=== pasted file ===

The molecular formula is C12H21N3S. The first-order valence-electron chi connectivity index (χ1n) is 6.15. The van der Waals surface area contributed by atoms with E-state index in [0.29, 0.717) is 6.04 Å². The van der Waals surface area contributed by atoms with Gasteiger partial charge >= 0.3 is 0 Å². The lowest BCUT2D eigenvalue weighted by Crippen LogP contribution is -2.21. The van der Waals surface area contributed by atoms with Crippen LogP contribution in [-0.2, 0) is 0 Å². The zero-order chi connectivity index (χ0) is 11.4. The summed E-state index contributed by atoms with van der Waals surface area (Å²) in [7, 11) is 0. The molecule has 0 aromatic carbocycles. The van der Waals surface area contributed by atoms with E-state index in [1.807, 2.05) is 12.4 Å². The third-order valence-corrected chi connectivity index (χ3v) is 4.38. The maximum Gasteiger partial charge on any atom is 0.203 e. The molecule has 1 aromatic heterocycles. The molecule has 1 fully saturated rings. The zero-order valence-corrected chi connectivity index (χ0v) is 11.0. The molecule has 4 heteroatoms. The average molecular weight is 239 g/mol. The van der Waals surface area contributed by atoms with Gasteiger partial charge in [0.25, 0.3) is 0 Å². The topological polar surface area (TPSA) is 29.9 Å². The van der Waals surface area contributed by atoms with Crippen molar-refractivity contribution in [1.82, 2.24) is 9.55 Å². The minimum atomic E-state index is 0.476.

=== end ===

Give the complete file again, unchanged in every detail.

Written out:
The molecular formula is C12H21N3S. The first-order valence-electron chi connectivity index (χ1n) is 6.15. The van der Waals surface area contributed by atoms with E-state index in [0.29, 0.717) is 6.04 Å². The van der Waals surface area contributed by atoms with Gasteiger partial charge >= 0.3 is 0 Å². The lowest BCUT2D eigenvalue weighted by Crippen LogP contribution is -2.21. The van der Waals surface area contributed by atoms with Crippen LogP contribution in [-0.2, 0) is 0 Å². The zero-order chi connectivity index (χ0) is 11.4. The summed E-state index contributed by atoms with van der Waals surface area (Å²) in [7, 11) is 0. The molecule has 0 aromatic carbocycles. The van der Waals surface area contributed by atoms with E-state index in [1.807, 2.05) is 12.4 Å². The third-order valence-corrected chi connectivity index (χ3v) is 4.38. The maximum Gasteiger partial charge on any atom is 0.203 e. The molecule has 1 aromatic heterocycles. The molecule has 1 fully saturated rings. The zero-order valence-corrected chi connectivity index (χ0v) is 11.0. The molecule has 4 heteroatoms. The average molecular weight is 239 g/mol. The van der Waals surface area contributed by atoms with Gasteiger partial charge in [0.25, 0.3) is 0 Å². The topological polar surface area (TPSA) is 29.9 Å². The van der Waals surface area contributed by atoms with Crippen molar-refractivity contribution in [1.82, 2.24) is 9.55 Å². The minimum atomic E-state index is 0.476.